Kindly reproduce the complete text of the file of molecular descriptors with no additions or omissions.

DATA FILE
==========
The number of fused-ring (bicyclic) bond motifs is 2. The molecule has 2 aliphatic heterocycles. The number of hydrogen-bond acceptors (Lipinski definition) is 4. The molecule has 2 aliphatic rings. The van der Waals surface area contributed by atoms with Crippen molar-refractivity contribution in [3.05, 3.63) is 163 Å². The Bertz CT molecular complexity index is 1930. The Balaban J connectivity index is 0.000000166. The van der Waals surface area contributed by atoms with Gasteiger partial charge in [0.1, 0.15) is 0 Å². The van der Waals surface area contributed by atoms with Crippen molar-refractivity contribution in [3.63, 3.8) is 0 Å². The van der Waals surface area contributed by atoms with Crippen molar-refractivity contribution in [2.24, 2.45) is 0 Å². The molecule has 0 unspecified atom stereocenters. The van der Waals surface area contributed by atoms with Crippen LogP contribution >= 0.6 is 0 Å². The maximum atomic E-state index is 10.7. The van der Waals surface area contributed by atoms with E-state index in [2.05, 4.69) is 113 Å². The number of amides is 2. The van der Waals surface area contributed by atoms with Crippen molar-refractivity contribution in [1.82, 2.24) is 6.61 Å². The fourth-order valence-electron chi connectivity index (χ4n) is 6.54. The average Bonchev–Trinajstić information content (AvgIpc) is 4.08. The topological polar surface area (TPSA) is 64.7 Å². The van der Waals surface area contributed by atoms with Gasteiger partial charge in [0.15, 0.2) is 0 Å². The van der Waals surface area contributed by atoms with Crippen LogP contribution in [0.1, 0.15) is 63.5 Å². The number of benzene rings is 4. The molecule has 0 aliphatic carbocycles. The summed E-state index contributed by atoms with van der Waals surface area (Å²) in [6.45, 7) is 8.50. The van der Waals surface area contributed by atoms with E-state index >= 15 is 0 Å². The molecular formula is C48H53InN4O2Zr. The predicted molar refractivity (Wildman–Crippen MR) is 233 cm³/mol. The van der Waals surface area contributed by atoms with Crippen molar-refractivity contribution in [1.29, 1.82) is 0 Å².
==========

The number of fused-ring (bicyclic) bond motifs is 2. The molecule has 2 aliphatic heterocycles. The number of hydrogen-bond acceptors (Lipinski definition) is 4. The molecule has 2 aliphatic rings. The van der Waals surface area contributed by atoms with Crippen molar-refractivity contribution in [3.05, 3.63) is 163 Å². The Bertz CT molecular complexity index is 1930. The Balaban J connectivity index is 0.000000166. The van der Waals surface area contributed by atoms with Gasteiger partial charge in [0.1, 0.15) is 0 Å². The van der Waals surface area contributed by atoms with Crippen molar-refractivity contribution in [3.63, 3.8) is 0 Å². The van der Waals surface area contributed by atoms with Crippen molar-refractivity contribution in [2.24, 2.45) is 0 Å². The molecule has 0 unspecified atom stereocenters. The van der Waals surface area contributed by atoms with Crippen LogP contribution >= 0.6 is 0 Å². The maximum atomic E-state index is 10.7. The van der Waals surface area contributed by atoms with E-state index in [2.05, 4.69) is 113 Å². The number of amides is 2. The van der Waals surface area contributed by atoms with Crippen molar-refractivity contribution in [1.82, 2.24) is 6.61 Å². The fourth-order valence-electron chi connectivity index (χ4n) is 6.54. The average Bonchev–Trinajstić information content (AvgIpc) is 4.08. The topological polar surface area (TPSA) is 64.7 Å². The van der Waals surface area contributed by atoms with Gasteiger partial charge in [0.15, 0.2) is 0 Å². The van der Waals surface area contributed by atoms with Crippen LogP contribution in [0.1, 0.15) is 63.5 Å². The number of benzene rings is 4. The molecule has 0 aliphatic carbocycles. The summed E-state index contributed by atoms with van der Waals surface area (Å²) in [6.45, 7) is 8.50. The van der Waals surface area contributed by atoms with E-state index >= 15 is 0 Å². The molecular formula is C48H53InN4O2Zr. The predicted molar refractivity (Wildman–Crippen MR) is 233 cm³/mol. The van der Waals surface area contributed by atoms with Crippen molar-refractivity contribution in [1.29, 1.82) is 0 Å².